Chaos Rings Review

Chaos Rings

When it comes to role-playing games on the iPhone, titles tend to feature production values that mimic the era of the SNES and Sega Genesis. That said, it’s not surprising that Square-Enix is pushing the genre forward to the next level, given the company’s history with producing critically-praised and groundbreaking RPGs. The recently-released Chaos Rings proves that not only is the iPhone capable of delivering a modern Final Fantasy-like game experience, but it can do so beautifully.

Five different couples are abducted during a solar eclipse, waking up to a sinister monologue delivered by a nightmarish automaton only known as “The Agent.” According to The Agent, the couples are to battle in “The Ark Arena”, vying for the grand prize of immortality and eternal youth. When one couple rebels, it’s revealed that refusing to play the game is punishable by a swift death. In order to fight in the Arena players have to find one of two Chaos Rings. To tell any more would provide a number of spoilers, but the ensuing story is epic, touching, and rather dark in tone.

When you start the game, only two couples – Escher and Muisea, and Eluca and Zhamo – are playable, but the other two couples can be unlocked when you beat the game (which took me roughly nine hours the first time through). While each of these couples features lonely heroes with mysterious pasts, their back stories are gradually spun out in an exceptionally well-told fashion.

Chaos Rings

The game is essentially a dungeon crawl that occasionally features logic puzzles. Chaos Rings’ battle system is turn-based, feeling familiar to anyone who’s played a console-based JRPG before yet simple enough to work on the iPhone. It should also be noted that players have the option to turn off random encounters when traveling through the Ark Arena, which makes the game much more friendly for players who want to experience the story rather than spend their time level grinding.

During each turn, players can choose between having the two party characters fight individually or join forces for combined attacks. If you choose the latter, your attacks are far more powerful but the characters are far more susceptible to enemy attacks. When you defeat an opponent you can gain access to their genes (without spoiling anything, genes turn out to be rather important to the game’s story), and can equip up to three gene types at a time in order to gain specific advantages; examples of this include defense bonuses from hippopotamus genes, luck boosts from insect genes, and an increased chance of pre-emptive strikes from tiger genes.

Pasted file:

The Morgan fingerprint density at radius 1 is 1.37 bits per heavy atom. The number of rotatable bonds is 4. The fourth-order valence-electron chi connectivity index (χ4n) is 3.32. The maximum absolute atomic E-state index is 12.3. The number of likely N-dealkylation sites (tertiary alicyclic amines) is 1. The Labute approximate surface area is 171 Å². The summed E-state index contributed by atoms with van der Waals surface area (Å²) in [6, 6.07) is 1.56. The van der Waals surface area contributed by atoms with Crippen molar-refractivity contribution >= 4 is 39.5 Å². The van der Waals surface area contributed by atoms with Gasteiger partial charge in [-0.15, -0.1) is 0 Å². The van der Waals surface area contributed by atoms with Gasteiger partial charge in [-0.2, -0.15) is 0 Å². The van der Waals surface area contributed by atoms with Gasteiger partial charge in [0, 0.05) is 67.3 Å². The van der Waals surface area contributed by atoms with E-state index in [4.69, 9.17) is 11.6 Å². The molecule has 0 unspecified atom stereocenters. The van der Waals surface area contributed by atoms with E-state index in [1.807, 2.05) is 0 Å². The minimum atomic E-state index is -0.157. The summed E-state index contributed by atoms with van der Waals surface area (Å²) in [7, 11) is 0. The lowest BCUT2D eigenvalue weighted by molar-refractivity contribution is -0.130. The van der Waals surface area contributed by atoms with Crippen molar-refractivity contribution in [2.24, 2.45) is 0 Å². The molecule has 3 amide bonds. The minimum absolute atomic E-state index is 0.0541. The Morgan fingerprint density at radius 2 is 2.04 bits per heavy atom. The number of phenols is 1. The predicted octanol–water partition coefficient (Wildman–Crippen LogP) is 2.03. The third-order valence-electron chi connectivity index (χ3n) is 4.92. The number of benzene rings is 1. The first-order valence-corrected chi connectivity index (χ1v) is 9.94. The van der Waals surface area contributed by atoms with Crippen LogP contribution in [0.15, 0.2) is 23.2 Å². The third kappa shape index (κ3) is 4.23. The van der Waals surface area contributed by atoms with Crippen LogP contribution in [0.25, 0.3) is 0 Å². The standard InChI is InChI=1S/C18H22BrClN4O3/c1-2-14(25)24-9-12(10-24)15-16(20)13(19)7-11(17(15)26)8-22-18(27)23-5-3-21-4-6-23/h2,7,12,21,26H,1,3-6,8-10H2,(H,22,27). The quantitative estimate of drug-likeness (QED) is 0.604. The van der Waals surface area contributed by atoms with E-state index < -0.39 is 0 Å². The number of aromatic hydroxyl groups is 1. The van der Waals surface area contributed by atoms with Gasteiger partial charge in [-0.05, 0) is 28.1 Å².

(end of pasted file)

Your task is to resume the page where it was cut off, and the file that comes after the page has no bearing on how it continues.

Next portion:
Chaos Rings features the best and simplest interface I’ve ever seen in an iPhone game. You’ll use a virtual thumbstick to move around, but the stick shows up wherever your finger touches the screen, thereby making it much easier to navigate. Whenever you get close to an object or character that you can interact with an exclamation point appears on the screen that you can tap on to initiate an action.

Chaos Rings

Square-Enix is known for putting out games that are pretty, but Chaos Rings is nothing short of stunning on the iPhone. Graphically I’d say this is equivalent to high-quality PlayStation game toward the end of the system’s development cycle. Think of games like Final Fantasy VIII or Vagrant Story and you’ll have a pretty good idea of how it looks.

Unsurprisingly the game’s music is excellent, too. If you’re playing this on an iPad it sounds great on the device’s speakers, but the iPhone doesn’t do the audio justice without the aid of headphones.

At $12.99, Chaos Rings is a weighty purchase for the iPhone, but Square-Enix has managed to provide enough content in this title to make it well worth the cost. This is a deep and engaging RPG that works beautifully on the iPhone because it was designed specifically for this platform. Square-Enix has already created some solid hits for Apple’s iPod family, but this is the company’s first real grand slam. Consider this a must-buy.

Content writer

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